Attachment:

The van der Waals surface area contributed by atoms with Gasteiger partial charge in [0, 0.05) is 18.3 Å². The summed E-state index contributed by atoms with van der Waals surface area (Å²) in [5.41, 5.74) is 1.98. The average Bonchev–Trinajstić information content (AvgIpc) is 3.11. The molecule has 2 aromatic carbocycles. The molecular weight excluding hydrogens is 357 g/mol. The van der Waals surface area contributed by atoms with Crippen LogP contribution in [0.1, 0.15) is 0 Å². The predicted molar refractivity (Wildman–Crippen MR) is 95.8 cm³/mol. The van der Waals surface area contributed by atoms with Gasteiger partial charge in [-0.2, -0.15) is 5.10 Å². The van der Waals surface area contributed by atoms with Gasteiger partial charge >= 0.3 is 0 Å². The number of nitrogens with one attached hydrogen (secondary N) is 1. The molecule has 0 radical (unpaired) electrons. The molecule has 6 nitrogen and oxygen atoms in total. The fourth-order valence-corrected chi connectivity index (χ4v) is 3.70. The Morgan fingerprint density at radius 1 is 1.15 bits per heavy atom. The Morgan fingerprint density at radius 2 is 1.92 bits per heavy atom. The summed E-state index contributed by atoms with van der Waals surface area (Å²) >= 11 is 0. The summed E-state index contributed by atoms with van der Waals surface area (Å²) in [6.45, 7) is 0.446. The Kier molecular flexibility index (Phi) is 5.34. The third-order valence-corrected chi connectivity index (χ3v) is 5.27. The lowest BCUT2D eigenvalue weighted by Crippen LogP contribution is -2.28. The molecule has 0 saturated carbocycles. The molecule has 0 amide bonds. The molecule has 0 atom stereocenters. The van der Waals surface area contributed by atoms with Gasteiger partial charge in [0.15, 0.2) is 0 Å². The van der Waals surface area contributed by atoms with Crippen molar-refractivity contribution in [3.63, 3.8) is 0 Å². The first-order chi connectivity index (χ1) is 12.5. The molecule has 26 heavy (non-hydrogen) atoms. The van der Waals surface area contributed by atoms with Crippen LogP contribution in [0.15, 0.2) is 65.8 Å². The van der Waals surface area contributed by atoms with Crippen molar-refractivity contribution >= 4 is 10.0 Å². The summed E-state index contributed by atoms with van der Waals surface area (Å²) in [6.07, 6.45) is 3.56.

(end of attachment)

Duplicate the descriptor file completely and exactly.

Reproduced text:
The van der Waals surface area contributed by atoms with Gasteiger partial charge in [0, 0.05) is 18.3 Å². The summed E-state index contributed by atoms with van der Waals surface area (Å²) in [5.41, 5.74) is 1.98. The average Bonchev–Trinajstić information content (AvgIpc) is 3.11. The molecule has 2 aromatic carbocycles. The molecular weight excluding hydrogens is 357 g/mol. The van der Waals surface area contributed by atoms with Crippen LogP contribution in [0.1, 0.15) is 0 Å². The predicted molar refractivity (Wildman–Crippen MR) is 95.8 cm³/mol. The van der Waals surface area contributed by atoms with Gasteiger partial charge in [-0.2, -0.15) is 5.10 Å². The van der Waals surface area contributed by atoms with Gasteiger partial charge >= 0.3 is 0 Å². The number of nitrogens with one attached hydrogen (secondary N) is 1. The molecule has 0 radical (unpaired) electrons. The molecule has 6 nitrogen and oxygen atoms in total. The fourth-order valence-corrected chi connectivity index (χ4v) is 3.70. The Morgan fingerprint density at radius 1 is 1.15 bits per heavy atom. The Morgan fingerprint density at radius 2 is 1.92 bits per heavy atom. The summed E-state index contributed by atoms with van der Waals surface area (Å²) >= 11 is 0. The summed E-state index contributed by atoms with van der Waals surface area (Å²) in [6.45, 7) is 0.446. The Kier molecular flexibility index (Phi) is 5.34. The third-order valence-corrected chi connectivity index (χ3v) is 5.27. The lowest BCUT2D eigenvalue weighted by Crippen LogP contribution is -2.28. The molecule has 0 saturated carbocycles. The molecule has 0 amide bonds. The molecule has 0 atom stereocenters. The van der Waals surface area contributed by atoms with Gasteiger partial charge in [0.15, 0.2) is 0 Å². The van der Waals surface area contributed by atoms with Crippen molar-refractivity contribution in [3.63, 3.8) is 0 Å². The first-order chi connectivity index (χ1) is 12.5. The molecule has 26 heavy (non-hydrogen) atoms. The van der Waals surface area contributed by atoms with Crippen LogP contribution in [0.15, 0.2) is 65.8 Å². The van der Waals surface area contributed by atoms with Crippen molar-refractivity contribution >= 4 is 10.0 Å². The summed E-state index contributed by atoms with van der Waals surface area (Å²) in [6.07, 6.45) is 3.56.